Malhotra points out accurately that entrusting translation and decoding of such traditions to outsiders is as smart as (my analogy, not RM’s: giving your AMOLED-screened Smartphone to very highly trained ourangutans to translate). Dear, energetic and intelligent creatures that they are cannot be expected to see much beyond the colors on the screen, send a few text messages, and that not for long before they smash it and move on to something new to mess up.
In particular, it is easy to understand the fundamental incompetence of the Marxist-influenced PRC and their fundamentalist counterparts in places such as Emory or U. Chicago or Princeton Seminary, in grasping or respecting our oral traditions. The Fundamentalists, the Marxists and the ISIS all go by The Book: either The Book (aka Bible or Holy Quran) or Das Kapital. All reduce everything to WRITTEN commandments. Let me paint a picture, with deep apologies for any sentiments I may offend unintentionally, but with a need to state a succinct point:
Moses came down from Mt. Sinai carrying a set of heavy stone tablets, not pieces of palm leaves with papyrus reed scrawls on them. Understandable. Had those instructions been oral, or scrawled, the Commandments might have got a bit confused. Imagine!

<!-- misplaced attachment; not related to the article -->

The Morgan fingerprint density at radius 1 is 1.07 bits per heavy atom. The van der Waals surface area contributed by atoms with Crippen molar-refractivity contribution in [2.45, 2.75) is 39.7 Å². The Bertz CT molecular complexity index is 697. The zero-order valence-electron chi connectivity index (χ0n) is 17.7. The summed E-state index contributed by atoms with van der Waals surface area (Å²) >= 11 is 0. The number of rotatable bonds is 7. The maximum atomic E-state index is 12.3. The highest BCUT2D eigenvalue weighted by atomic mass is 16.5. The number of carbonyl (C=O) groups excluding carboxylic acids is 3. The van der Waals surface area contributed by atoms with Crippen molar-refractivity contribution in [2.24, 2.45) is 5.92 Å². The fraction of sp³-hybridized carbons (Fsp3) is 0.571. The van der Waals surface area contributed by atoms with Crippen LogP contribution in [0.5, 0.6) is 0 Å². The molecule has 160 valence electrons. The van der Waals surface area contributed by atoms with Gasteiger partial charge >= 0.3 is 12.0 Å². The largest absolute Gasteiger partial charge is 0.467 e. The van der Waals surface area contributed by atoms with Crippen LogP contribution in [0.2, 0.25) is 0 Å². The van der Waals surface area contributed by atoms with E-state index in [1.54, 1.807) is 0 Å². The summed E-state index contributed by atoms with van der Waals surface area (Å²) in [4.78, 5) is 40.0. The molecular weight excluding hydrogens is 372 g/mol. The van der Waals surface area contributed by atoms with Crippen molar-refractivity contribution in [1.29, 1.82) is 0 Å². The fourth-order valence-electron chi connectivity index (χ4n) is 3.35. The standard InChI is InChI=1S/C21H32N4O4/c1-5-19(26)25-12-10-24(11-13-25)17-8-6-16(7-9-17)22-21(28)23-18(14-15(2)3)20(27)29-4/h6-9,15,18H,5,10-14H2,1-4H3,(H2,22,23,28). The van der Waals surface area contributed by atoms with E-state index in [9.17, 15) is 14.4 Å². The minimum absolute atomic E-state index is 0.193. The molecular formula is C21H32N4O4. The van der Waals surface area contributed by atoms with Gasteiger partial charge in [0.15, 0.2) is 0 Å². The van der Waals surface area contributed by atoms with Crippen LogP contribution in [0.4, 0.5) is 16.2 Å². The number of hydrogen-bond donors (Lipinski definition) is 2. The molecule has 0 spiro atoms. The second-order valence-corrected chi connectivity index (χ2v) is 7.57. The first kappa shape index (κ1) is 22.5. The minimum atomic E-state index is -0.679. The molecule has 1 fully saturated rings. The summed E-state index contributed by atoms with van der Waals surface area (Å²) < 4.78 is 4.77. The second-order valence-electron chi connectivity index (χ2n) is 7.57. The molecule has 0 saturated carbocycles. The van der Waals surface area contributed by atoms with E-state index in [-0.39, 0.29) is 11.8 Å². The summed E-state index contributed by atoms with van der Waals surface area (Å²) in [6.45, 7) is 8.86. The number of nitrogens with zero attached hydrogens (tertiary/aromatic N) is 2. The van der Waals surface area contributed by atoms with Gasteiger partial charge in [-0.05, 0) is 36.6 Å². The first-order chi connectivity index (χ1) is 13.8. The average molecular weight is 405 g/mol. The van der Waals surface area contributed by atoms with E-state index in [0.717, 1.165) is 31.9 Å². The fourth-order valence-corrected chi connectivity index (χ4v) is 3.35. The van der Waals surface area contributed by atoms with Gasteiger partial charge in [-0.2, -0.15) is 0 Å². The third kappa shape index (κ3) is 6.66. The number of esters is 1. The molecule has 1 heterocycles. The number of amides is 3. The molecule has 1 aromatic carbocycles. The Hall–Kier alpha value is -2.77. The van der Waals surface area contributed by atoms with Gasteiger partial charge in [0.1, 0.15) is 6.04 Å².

Moses, ol’ buddy, r u sure He didn’t say “Thou shalt Love Thy Neighbor/ Covet His Wife as Thine Own?” Did He say “Thou Shalt, or Shan’t Commit Adultery?” “Do or Don’t Take in Vain the Name of Thy Lord”?
No wonder those had to be written in stone. Fixed. Non-negotiable. Slam-dunk. Standard Operating Procedure. No thinking or debate tolerated. Duh! Soon after, the Christians started writing down their Testament, branching out from the Chronicles then available in the Middle East. The later belief system of Islam, likewise, got things written down in their Book, the Holy Quran. One is not allowed to post quotes from that gentle Religion of Peace, so I won’t.
So did Karl Marx, much admired at the PRC, come to think of it, write down precise procedures. To paraphrase and avoid morbid phrases:
“The Idol-Worshipping Capitalists Will Send Us the Donations With Which To Destroy Their Own Traditions”.